The pub is the glue that holds Irish communities together - but it is becoming unstuck in the face of Government inaction and predatory trading by retail giants, the newly elected president of the Vintners Federation of Ireland (VFI) has warned.
Speaking as the federation agm got under way in Wexford, Kilkenny publican and new VFI president Pat Crotty said he would support a motion proposing a name change for the organisation, which represents rural pubs, on the grounds the general public does not know what the word "Vintner" means.
Other items to be discussed include commercial rates, energy costs and the high cost of personal injury insurance policies.
“For a long time the pub has been central to many communities but it is in danger of becoming peripheral,” Mr Crotty told The Irish Times.
“We have to figure out ways to remain relevant - but we also need support both from the public and from the Government.”
He pointed out that over the course of the recession, publicans had been hit with two VAT increases, two increases in excise duty and an increase to the minimum wage. "But we have had to absorb those costs because we would not have been in a position to pass on the increases to our customers," he said.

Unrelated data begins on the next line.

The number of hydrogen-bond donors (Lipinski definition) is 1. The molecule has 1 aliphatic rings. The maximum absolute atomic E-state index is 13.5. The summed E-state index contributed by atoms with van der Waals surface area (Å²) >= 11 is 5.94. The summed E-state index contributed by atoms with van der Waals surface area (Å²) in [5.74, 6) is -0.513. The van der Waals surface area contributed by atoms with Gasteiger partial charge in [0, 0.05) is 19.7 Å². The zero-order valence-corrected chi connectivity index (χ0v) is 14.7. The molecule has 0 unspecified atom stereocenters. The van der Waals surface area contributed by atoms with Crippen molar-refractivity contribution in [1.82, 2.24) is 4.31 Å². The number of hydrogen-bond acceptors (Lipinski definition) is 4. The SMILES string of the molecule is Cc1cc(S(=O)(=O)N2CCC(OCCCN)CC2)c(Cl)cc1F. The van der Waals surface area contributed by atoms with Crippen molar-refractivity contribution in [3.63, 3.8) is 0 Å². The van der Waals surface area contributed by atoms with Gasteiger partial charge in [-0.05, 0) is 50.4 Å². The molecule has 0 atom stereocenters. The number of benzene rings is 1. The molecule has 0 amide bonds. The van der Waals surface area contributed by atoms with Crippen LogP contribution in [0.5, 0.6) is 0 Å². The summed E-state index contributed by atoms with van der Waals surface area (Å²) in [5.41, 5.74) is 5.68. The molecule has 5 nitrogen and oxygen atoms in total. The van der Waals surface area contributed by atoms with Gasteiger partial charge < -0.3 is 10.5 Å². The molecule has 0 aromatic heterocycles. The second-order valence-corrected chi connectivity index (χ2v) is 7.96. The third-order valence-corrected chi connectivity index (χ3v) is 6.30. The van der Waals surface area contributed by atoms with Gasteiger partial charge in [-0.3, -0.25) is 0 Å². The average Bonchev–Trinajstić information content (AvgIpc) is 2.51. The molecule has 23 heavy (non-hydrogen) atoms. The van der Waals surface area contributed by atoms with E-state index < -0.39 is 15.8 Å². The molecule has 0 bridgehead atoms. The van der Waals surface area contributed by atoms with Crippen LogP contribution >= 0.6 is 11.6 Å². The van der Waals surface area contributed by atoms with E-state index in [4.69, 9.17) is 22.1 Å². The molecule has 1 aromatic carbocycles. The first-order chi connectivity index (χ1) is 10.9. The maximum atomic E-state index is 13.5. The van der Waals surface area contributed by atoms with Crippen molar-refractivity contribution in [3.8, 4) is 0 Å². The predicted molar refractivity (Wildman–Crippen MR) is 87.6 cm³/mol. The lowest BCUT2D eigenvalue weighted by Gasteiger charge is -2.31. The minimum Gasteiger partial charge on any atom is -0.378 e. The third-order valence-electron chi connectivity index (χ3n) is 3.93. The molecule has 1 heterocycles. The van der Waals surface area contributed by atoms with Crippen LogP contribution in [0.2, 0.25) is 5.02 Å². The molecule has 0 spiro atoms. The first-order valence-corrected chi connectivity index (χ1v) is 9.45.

He warned that many pubs in rural Ireland were becoming unviable and said something would need to be done if they were to survive.
"They really are the social glue that holds communities together, and we will lose them at our peril. Maybe the Government could be looking at some reduction in rates," he suggested.
“I know that publicans don’t get much sympathy from the public and that many view us as fat cats, but the reality in most cases is far from that and I think society would ultimately lament the loss of the pub.”
He said while fewer people were going to pubs, alcohol consumption levels remain high as people chose to drink at home instead.
“It can be impossible to compete with retail prices. They still use alcohol to get people through the doors and then just increase the price of 10,000 other products they sell. We just can’t do that.”
It might be time to drop the name “vintner” from the organisation’s title and replace it with something consumers might more readily understand, he continued.
“I wonder how many people would know what the word ‘vintner’ actually meant? It is a bit archaic and I think we need to communicate in a language that people understand.”